oldfind.1 . -name file.txt -exec fgrep.1 -H key {} ;
search for files in a directory hierarchy
-H     Do not follow symbolic links, except while processing  the  command  line  arguments.   When  find
       examines  or  prints  information  about  files,  the  information  used  shall  be taken from the
       properties of the symbolic link itself.   The only exception to this  behaviour  is  when  a  file
       specified  on  the  command  line  is  a  symbolic  link,  and the link can be resolved.  For that
       situation, the information used is taken from whatever the link points to (that is,  the  link  is
       followed).   The information about the link itself is used as a fallback if the file pointed to by
       the symbolic link cannot be examined.  If -H is in effect and one of the paths  specified  on  the
       command  line  is  a symbolic link to a directory, the contents of that directory will be examined
       (though of course -maxdepth 0 would prevent this).

If more than one of -H, -L and -P is specified, each overrides the others; the last one appearing on  the
command  line  takes effect.  Since it is the default, the -P option should be considered to be in effect
unless either -H or -L is specified.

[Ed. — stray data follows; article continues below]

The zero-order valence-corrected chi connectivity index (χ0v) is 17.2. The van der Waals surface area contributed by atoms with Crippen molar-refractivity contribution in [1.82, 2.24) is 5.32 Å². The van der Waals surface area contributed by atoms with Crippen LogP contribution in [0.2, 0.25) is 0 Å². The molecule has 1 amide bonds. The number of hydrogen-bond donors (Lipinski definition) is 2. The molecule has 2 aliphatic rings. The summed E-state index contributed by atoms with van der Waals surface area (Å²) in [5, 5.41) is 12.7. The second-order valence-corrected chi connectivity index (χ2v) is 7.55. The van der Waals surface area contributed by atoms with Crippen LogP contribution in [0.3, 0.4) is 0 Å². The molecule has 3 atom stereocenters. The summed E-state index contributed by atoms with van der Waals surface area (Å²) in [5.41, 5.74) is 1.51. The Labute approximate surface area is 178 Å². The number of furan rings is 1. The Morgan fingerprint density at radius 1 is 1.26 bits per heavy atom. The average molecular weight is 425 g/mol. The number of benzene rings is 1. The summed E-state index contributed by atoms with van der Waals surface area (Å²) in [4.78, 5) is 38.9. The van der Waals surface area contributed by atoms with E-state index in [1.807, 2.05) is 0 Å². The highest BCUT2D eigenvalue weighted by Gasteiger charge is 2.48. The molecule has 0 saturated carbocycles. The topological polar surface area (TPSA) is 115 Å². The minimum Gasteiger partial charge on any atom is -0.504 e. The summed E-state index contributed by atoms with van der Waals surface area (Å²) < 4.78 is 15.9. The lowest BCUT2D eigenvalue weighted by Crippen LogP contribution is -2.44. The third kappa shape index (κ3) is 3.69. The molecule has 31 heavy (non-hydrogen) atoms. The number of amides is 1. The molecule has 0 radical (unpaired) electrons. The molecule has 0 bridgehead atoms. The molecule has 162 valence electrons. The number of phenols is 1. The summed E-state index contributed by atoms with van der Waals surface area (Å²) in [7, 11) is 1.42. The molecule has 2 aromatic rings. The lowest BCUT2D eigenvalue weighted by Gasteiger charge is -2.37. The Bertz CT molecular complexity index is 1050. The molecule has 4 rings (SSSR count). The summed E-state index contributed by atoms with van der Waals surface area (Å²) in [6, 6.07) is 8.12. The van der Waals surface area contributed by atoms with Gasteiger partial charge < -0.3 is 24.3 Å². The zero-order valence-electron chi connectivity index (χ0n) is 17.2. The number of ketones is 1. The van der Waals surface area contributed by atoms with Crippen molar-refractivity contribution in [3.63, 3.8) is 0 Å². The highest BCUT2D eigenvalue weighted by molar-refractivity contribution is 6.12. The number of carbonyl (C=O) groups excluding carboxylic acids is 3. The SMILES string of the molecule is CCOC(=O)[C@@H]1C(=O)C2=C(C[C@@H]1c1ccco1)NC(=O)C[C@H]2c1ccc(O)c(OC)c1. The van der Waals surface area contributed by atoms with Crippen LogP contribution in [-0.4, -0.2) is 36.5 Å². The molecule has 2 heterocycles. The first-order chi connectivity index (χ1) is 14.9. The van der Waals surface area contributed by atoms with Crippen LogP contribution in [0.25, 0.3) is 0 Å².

GNU find frequently stats files during the processing of the command line itself,  before  any  searching
has  begun.   These  options  also  affect  how those arguments are processed.  Specifically, there are a
number of tests that compare  files  listed  on  the  command  line  against  a  file  we  are  currently
considering.   In  each  case, the file specified on the command line will have been examined and some of
its properties will have been saved.  If the named file is in fact a symbolic link, and the -P option  is
in effect (or if neither -H nor -L were specified), the information used for the comparison will be taken
from the properties of the symbolic link.  Otherwise, it will be taken from the properties  of  the  file
the  link  points to.  If find cannot follow the link (for example because it has insufficient privileges
or the link points to a nonexistent file) the properties of the link itself will be used.

When the -H or -L options are in effect, any symbolic links listed as the  argument  of  -newer  will  be
dereferenced,  and the timestamp will be taken from the file to which the symbolic link points.  The same
consideration applies to -newerXY, -anewer and -cnewer.

The -follow option has a similar effect to -L, though it takes effect at the point where it appears (that
is, if -L is not used but -follow is, any symbolic links appearing after -follow on the command line will
be dereferenced, and those before it will not).
Commands separated  by  a ; are executed sequentially; the shell waits for each command to terminate in turn.  The
return status is the exit status of the last command executed.
source manpages: oldfind